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To add a bit to the title:

If I eat 5 grams of protein from white rice, and 7 grams of protein from beans, have I eaten 12 grams of complete protein? Have I eaten 5 grams? Something else?

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You may be interested in this article: en.wikipedia.org/wiki/Protein_combining –  Jeremy Stein Apr 27 '11 at 17:59
    
Interesting question, but now off topic due to the faq. –  Baarn Apr 4 '13 at 10:21
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closed as off topic by Baarn, Matt Chan Apr 4 '13 at 11:24

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up vote 3 down vote accepted

A "complete protein" is not actually a protein, but rather the full set of essential amino acids in the right proportion. You can use that proportion to determine how many "sets" of complete protein you have and which amino acids you got that were "extra". I'm of the opinion that this exact breakdown isn't useful, but you can use the profile of a complete protein to calculate the total amount of complete protein.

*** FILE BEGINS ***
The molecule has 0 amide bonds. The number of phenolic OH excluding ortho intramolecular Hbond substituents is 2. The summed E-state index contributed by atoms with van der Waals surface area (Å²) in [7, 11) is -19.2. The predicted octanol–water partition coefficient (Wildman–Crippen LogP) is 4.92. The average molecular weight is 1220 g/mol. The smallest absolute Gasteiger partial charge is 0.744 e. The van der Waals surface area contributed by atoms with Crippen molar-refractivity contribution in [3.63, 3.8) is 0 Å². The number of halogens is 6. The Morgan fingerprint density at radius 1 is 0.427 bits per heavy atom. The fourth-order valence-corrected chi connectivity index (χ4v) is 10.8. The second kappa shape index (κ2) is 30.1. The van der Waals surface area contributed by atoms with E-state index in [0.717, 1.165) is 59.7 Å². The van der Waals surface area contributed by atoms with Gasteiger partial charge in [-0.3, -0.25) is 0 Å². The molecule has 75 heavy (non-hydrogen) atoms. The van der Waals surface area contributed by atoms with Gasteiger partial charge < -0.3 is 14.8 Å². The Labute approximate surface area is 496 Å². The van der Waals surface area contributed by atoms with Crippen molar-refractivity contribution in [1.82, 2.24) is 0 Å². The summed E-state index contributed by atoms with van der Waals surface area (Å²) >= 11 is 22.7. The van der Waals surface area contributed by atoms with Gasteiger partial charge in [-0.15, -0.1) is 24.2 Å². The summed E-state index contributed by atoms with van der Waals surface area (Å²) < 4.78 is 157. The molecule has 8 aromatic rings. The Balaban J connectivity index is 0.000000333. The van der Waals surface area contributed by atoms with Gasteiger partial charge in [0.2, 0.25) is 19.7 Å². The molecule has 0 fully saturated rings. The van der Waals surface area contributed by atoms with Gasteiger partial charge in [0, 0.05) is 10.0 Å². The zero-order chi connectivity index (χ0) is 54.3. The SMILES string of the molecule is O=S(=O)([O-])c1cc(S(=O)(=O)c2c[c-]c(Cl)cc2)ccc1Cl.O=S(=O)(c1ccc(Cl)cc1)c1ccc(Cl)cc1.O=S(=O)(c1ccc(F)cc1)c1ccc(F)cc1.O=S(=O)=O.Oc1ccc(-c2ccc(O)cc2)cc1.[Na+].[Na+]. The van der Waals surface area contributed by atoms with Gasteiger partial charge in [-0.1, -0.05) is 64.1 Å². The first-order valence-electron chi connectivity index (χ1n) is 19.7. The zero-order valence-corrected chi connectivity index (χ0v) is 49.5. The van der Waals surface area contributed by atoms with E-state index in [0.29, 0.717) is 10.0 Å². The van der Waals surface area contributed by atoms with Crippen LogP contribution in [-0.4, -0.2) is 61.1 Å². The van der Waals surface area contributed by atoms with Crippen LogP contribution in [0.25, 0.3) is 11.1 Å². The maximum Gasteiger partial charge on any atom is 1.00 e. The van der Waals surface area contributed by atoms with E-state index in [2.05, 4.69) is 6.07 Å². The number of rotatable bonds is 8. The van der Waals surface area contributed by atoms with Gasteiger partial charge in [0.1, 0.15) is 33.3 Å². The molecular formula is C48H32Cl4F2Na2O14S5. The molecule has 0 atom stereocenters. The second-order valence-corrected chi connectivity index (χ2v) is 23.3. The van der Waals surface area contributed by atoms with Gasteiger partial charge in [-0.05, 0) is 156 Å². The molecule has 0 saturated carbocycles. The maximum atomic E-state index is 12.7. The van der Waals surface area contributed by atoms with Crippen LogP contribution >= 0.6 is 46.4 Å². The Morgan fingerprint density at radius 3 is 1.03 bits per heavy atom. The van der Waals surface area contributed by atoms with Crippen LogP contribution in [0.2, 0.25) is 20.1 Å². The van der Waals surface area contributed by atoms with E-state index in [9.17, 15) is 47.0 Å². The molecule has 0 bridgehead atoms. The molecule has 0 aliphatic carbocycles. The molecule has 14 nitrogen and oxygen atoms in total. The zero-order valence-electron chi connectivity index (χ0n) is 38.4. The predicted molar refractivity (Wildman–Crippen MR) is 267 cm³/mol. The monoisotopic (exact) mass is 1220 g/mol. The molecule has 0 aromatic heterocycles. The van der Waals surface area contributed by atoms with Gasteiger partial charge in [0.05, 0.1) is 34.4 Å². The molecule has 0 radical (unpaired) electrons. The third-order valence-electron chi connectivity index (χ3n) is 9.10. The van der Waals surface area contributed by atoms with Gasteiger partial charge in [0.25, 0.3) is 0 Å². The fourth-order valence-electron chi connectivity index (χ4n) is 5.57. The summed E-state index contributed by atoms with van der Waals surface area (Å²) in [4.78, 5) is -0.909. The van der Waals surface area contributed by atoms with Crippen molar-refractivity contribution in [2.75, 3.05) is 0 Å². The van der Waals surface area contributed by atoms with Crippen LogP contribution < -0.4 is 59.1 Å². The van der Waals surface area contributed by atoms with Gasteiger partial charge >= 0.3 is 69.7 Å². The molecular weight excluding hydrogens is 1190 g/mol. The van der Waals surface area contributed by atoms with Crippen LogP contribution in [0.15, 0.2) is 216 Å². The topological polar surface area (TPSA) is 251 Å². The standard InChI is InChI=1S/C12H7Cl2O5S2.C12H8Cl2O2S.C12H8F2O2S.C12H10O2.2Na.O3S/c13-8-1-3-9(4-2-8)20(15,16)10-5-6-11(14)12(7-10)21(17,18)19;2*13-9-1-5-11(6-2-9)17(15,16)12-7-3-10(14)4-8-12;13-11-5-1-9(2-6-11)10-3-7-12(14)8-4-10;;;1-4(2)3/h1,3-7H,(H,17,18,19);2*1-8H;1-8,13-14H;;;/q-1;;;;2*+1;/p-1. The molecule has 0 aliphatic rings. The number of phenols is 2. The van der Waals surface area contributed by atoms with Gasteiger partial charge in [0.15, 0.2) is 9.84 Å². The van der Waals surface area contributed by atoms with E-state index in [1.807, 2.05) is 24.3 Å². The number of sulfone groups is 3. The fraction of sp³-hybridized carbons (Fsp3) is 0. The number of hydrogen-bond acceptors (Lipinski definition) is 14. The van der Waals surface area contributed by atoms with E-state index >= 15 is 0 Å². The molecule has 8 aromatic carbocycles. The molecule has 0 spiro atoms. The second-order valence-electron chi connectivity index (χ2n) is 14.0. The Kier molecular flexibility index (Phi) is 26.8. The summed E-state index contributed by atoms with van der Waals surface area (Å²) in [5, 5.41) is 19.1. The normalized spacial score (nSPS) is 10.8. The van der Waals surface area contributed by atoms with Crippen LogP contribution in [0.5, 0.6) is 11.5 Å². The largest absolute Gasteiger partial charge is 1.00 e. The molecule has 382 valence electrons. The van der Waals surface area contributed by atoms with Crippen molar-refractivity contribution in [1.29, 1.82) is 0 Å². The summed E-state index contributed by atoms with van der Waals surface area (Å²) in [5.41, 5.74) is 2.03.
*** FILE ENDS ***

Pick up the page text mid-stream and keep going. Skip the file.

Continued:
It's easiest to use ratios. For example, if your meal contained 10 mg of Tryptophan, divide that by 7 mg/g from the chart to get 1.42. If it had 54 mg of Threonine, divide that by 27 mg/g to get 2.00. Do this for all of the amino acids, then select the lowest ratio. Let's assume that you continued through the chart and all the other ratios were higher than 1.42, so 1.42 is the minimum. You therefore got 1.42 grams of complete protein. You also got (2.00 - 1.42) * 27 mg of "extra" Threonine, as well as extra of the other amino acids besides Tryptophan.

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